Some of the main difference between firm and industry’s equilibrium are as follows:

1. Period of Equilibrium:

The firm may be in short-run equilibrium but the equilibrium of the industry in the short-period is a matter of accident.

In the short-run, the firm may be undergoing losses or enjoying extra profits and yet be in equilibrium. This means that the industry will not be in equilibrium as its output will tend to change due to the entry or exit of firms.

In the long run every firm, in equilibrium, enjoys only normal profits. Therefore, the industry also is in full equilibrium since there is no entry or exit of firms and output of the industry is also stable.

2. Difference between Equilibrium of the Industry and Firm:


The industry equilibrium yields both equilibrium output as well as equilibrium price. Both in the short run as well as long run, the point where the industry supply curve and demand curve meet signifies both equilibrium price and output of the industry.

However, equilibrium of the firm indicates equilibrium output only. It is well-known that under perfect competition, industry is the price-maker while the firm is the price-taker. The firm has no control over price; it has only to decide how much to produce at the given market price determined by the industry’s demand and supply.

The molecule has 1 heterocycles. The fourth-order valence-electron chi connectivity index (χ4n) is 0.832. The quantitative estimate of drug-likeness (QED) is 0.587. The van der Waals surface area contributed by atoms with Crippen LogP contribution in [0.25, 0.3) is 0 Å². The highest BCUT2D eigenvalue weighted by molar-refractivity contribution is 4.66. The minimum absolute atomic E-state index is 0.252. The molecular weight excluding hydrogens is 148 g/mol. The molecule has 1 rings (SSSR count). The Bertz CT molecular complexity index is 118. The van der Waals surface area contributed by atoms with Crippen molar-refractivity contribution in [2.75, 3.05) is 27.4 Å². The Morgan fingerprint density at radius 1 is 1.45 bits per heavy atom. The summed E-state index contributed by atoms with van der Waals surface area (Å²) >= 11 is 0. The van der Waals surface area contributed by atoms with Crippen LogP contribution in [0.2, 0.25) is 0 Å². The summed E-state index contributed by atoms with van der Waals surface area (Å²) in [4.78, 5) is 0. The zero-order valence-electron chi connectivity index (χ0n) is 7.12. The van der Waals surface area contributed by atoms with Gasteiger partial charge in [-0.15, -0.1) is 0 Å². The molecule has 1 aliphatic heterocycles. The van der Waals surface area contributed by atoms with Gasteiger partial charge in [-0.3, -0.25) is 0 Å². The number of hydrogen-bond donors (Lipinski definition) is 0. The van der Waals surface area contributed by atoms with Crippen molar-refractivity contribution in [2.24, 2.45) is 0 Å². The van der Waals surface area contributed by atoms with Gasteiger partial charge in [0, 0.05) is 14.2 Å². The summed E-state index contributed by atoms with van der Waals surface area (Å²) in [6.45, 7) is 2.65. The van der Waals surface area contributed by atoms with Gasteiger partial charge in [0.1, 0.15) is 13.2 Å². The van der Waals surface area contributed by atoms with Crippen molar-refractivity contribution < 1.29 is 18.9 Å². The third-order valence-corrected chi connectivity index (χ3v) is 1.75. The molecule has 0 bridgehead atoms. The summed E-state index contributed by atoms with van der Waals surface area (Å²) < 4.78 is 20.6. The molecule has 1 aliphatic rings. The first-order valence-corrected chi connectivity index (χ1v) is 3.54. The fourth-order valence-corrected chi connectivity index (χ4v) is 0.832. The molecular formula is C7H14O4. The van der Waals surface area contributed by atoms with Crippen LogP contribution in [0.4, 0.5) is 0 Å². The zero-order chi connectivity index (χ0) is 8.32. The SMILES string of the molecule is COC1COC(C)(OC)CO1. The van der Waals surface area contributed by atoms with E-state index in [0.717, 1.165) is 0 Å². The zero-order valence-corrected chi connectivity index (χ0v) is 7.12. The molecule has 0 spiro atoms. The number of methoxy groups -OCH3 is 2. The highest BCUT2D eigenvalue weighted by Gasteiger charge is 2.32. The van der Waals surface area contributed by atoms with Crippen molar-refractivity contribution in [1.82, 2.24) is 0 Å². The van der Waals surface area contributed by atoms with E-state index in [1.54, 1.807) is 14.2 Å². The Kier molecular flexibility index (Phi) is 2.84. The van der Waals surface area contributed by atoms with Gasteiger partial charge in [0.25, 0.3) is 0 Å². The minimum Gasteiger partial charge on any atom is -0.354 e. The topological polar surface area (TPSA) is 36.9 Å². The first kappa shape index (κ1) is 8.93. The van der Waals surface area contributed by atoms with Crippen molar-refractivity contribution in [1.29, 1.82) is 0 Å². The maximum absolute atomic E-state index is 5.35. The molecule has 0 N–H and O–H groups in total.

3. Conditions of Equilibrium:

The firm is in equilibrium when MC=MR and MC is rising. It holds true both in the short and long period.

The industry is in equilibrium when two conditions are satisfied:


(1) Every firm is in equilibrium and

(2) Every firm enjoys only normal profit.

For the equilibrium of the firm, the condition is that MC=MR. It is, however, possible that when MC=MR, the firms may either be enjoying extra-profits or undergoing losses. This will lead to the entry or exit of firms and the industry’s output will not be stable. For the equilibrium of the industry, it is, therefore, necessary that every firm in the industry enjoys normal profit and there is no entry or exit.